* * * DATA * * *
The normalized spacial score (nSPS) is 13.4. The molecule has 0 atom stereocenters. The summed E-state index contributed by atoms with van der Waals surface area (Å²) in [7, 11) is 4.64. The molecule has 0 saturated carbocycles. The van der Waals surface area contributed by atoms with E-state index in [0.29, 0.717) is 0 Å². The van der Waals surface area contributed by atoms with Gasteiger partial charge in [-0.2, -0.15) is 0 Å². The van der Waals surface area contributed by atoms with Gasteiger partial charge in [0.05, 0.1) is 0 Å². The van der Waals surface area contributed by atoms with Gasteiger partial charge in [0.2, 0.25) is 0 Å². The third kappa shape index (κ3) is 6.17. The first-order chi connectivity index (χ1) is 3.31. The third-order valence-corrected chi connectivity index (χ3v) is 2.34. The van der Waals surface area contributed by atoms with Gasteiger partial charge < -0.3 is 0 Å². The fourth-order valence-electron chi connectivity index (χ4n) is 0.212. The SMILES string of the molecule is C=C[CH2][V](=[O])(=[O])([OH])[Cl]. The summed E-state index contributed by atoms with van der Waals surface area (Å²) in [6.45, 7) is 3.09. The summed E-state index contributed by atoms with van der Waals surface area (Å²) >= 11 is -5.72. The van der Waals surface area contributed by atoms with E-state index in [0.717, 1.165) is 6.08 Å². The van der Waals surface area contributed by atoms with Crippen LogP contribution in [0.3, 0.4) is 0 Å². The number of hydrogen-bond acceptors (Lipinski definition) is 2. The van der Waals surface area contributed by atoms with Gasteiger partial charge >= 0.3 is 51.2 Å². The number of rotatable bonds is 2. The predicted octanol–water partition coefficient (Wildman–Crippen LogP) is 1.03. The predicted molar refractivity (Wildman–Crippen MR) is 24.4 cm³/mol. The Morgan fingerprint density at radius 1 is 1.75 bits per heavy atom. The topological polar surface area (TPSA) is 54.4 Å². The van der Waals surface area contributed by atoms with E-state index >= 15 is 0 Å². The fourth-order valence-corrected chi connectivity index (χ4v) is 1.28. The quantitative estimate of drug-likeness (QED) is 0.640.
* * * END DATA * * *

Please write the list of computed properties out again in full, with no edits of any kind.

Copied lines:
The normalized spacial score (nSPS) is 13.4. The molecule has 0 atom stereocenters. The summed E-state index contributed by atoms with van der Waals surface area (Å²) in [7, 11) is 4.64. The molecule has 0 saturated carbocycles. The van der Waals surface area contributed by atoms with E-state index in [0.29, 0.717) is 0 Å². The van der Waals surface area contributed by atoms with Gasteiger partial charge in [-0.2, -0.15) is 0 Å². The van der Waals surface area contributed by atoms with Gasteiger partial charge in [0.05, 0.1) is 0 Å². The van der Waals surface area contributed by atoms with Gasteiger partial charge in [0.2, 0.25) is 0 Å². The third kappa shape index (κ3) is 6.17. The first-order chi connectivity index (χ1) is 3.31. The third-order valence-corrected chi connectivity index (χ3v) is 2.34. The van der Waals surface area contributed by atoms with Gasteiger partial charge < -0.3 is 0 Å². The fourth-order valence-electron chi connectivity index (χ4n) is 0.212. The SMILES string of the molecule is C=C[CH2][V](=[O])(=[O])([OH])[Cl]. The summed E-state index contributed by atoms with van der Waals surface area (Å²) in [6.45, 7) is 3.09. The summed E-state index contributed by atoms with van der Waals surface area (Å²) >= 11 is -5.72. The van der Waals surface area contributed by atoms with E-state index in [0.717, 1.165) is 6.08 Å². The van der Waals surface area contributed by atoms with Crippen LogP contribution in [0.3, 0.4) is 0 Å². The number of hydrogen-bond acceptors (Lipinski definition) is 2. The van der Waals surface area contributed by atoms with Gasteiger partial charge >= 0.3 is 51.2 Å². The number of rotatable bonds is 2. The predicted octanol–water partition coefficient (Wildman–Crippen LogP) is 1.03. The predicted molar refractivity (Wildman–Crippen MR) is 24.4 cm³/mol. The Morgan fingerprint density at radius 1 is 1.75 bits per heavy atom. The topological polar surface area (TPSA) is 54.4 Å². The van der Waals surface area contributed by atoms with E-state index >= 15 is 0 Å². The fourth-order valence-corrected chi connectivity index (χ4v) is 1.28. The quantitative estimate of drug-likeness (QED) is 0.640.